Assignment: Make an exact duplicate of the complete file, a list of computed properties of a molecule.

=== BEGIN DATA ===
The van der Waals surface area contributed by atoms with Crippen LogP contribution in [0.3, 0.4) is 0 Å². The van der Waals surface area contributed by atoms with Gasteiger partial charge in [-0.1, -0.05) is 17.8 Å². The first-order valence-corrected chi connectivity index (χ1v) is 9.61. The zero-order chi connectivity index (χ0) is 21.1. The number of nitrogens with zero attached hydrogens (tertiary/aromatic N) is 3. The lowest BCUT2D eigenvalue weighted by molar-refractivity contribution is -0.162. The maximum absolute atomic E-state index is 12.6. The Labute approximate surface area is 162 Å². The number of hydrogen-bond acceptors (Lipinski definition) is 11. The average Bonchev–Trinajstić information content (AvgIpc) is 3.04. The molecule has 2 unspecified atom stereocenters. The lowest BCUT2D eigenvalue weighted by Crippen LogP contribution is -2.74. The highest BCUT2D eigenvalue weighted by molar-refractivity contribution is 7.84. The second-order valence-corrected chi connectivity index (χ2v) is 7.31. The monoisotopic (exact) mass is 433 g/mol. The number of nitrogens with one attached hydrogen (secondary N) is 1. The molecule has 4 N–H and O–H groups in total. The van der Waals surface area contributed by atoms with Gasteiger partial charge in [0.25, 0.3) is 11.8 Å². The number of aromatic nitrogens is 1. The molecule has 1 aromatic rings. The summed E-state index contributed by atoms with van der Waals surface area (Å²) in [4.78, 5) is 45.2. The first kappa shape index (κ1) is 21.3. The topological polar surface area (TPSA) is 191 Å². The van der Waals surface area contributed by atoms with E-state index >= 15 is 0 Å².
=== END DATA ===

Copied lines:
The van der Waals surface area contributed by atoms with Crippen LogP contribution in [0.3, 0.4) is 0 Å². The van der Waals surface area contributed by atoms with Gasteiger partial charge in [-0.1, -0.05) is 17.8 Å². The first-order valence-corrected chi connectivity index (χ1v) is 9.61. The zero-order chi connectivity index (χ0) is 21.1. The number of nitrogens with zero attached hydrogens (tertiary/aromatic N) is 3. The lowest BCUT2D eigenvalue weighted by molar-refractivity contribution is -0.162. The maximum absolute atomic E-state index is 12.6. The Labute approximate surface area is 162 Å². The number of hydrogen-bond acceptors (Lipinski definition) is 11. The average Bonchev–Trinajstić information content (AvgIpc) is 3.04. The molecule has 2 unspecified atom stereocenters. The lowest BCUT2D eigenvalue weighted by Crippen LogP contribution is -2.74. The highest BCUT2D eigenvalue weighted by molar-refractivity contribution is 7.84. The second-order valence-corrected chi connectivity index (χ2v) is 7.31. The monoisotopic (exact) mass is 433 g/mol. The number of nitrogens with one attached hydrogen (secondary N) is 1. The molecule has 4 N–H and O–H groups in total. The van der Waals surface area contributed by atoms with Gasteiger partial charge in [0.25, 0.3) is 11.8 Å². The number of aromatic nitrogens is 1. The molecule has 1 aromatic rings. The summed E-state index contributed by atoms with van der Waals surface area (Å²) in [4.78, 5) is 45.2. The first kappa shape index (κ1) is 21.3. The topological polar surface area (TPSA) is 191 Å². The van der Waals surface area contributed by atoms with E-state index >= 15 is 0 Å².